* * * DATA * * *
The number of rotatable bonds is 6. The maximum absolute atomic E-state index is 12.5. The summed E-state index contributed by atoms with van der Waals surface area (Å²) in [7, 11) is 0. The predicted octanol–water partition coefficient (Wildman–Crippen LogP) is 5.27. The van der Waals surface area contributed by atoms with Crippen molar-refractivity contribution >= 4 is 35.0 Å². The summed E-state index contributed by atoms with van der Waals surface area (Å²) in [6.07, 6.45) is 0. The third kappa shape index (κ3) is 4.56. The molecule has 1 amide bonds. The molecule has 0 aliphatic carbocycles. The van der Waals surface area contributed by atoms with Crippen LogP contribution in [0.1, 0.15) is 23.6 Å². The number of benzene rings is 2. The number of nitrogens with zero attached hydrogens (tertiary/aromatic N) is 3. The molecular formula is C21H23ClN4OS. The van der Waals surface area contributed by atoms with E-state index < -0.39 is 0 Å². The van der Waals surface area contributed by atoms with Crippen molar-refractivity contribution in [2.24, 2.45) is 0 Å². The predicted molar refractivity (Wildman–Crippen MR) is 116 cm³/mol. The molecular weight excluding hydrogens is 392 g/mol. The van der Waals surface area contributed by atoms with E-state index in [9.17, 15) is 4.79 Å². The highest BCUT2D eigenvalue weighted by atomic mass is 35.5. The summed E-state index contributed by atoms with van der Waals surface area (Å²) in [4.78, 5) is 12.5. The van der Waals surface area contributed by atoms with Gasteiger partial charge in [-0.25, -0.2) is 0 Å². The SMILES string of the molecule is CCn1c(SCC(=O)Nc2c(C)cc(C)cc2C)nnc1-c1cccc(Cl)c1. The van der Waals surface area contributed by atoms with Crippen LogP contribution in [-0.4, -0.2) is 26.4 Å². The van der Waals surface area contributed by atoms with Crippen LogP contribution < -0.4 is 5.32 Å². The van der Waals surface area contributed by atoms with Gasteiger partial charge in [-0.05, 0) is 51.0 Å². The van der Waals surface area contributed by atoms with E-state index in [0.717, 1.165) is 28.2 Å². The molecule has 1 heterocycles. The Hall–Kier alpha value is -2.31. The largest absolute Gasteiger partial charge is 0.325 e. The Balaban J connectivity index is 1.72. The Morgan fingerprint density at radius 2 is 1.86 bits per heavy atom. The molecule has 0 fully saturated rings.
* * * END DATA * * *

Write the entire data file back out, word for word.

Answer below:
The number of rotatable bonds is 6. The maximum absolute atomic E-state index is 12.5. The summed E-state index contributed by atoms with van der Waals surface area (Å²) in [7, 11) is 0. The predicted octanol–water partition coefficient (Wildman–Crippen LogP) is 5.27. The van der Waals surface area contributed by atoms with Crippen molar-refractivity contribution >= 4 is 35.0 Å². The summed E-state index contributed by atoms with van der Waals surface area (Å²) in [6.07, 6.45) is 0. The third kappa shape index (κ3) is 4.56. The molecule has 1 amide bonds. The molecule has 0 aliphatic carbocycles. The van der Waals surface area contributed by atoms with Crippen LogP contribution in [0.1, 0.15) is 23.6 Å². The number of benzene rings is 2. The number of nitrogens with zero attached hydrogens (tertiary/aromatic N) is 3. The molecular formula is C21H23ClN4OS. The van der Waals surface area contributed by atoms with E-state index < -0.39 is 0 Å². The van der Waals surface area contributed by atoms with Crippen molar-refractivity contribution in [2.24, 2.45) is 0 Å². The predicted molar refractivity (Wildman–Crippen MR) is 116 cm³/mol. The molecular weight excluding hydrogens is 392 g/mol. The van der Waals surface area contributed by atoms with E-state index in [9.17, 15) is 4.79 Å². The highest BCUT2D eigenvalue weighted by atomic mass is 35.5. The summed E-state index contributed by atoms with van der Waals surface area (Å²) in [4.78, 5) is 12.5. The van der Waals surface area contributed by atoms with Gasteiger partial charge in [-0.25, -0.2) is 0 Å². The SMILES string of the molecule is CCn1c(SCC(=O)Nc2c(C)cc(C)cc2C)nnc1-c1cccc(Cl)c1. The van der Waals surface area contributed by atoms with Crippen LogP contribution in [-0.4, -0.2) is 26.4 Å². The van der Waals surface area contributed by atoms with Crippen LogP contribution < -0.4 is 5.32 Å². The van der Waals surface area contributed by atoms with Gasteiger partial charge in [-0.05, 0) is 51.0 Å². The van der Waals surface area contributed by atoms with E-state index in [0.717, 1.165) is 28.2 Å². The molecule has 1 heterocycles. The Hall–Kier alpha value is -2.31. The largest absolute Gasteiger partial charge is 0.325 e. The Balaban J connectivity index is 1.72. The Morgan fingerprint density at radius 2 is 1.86 bits per heavy atom. The molecule has 0 fully saturated rings.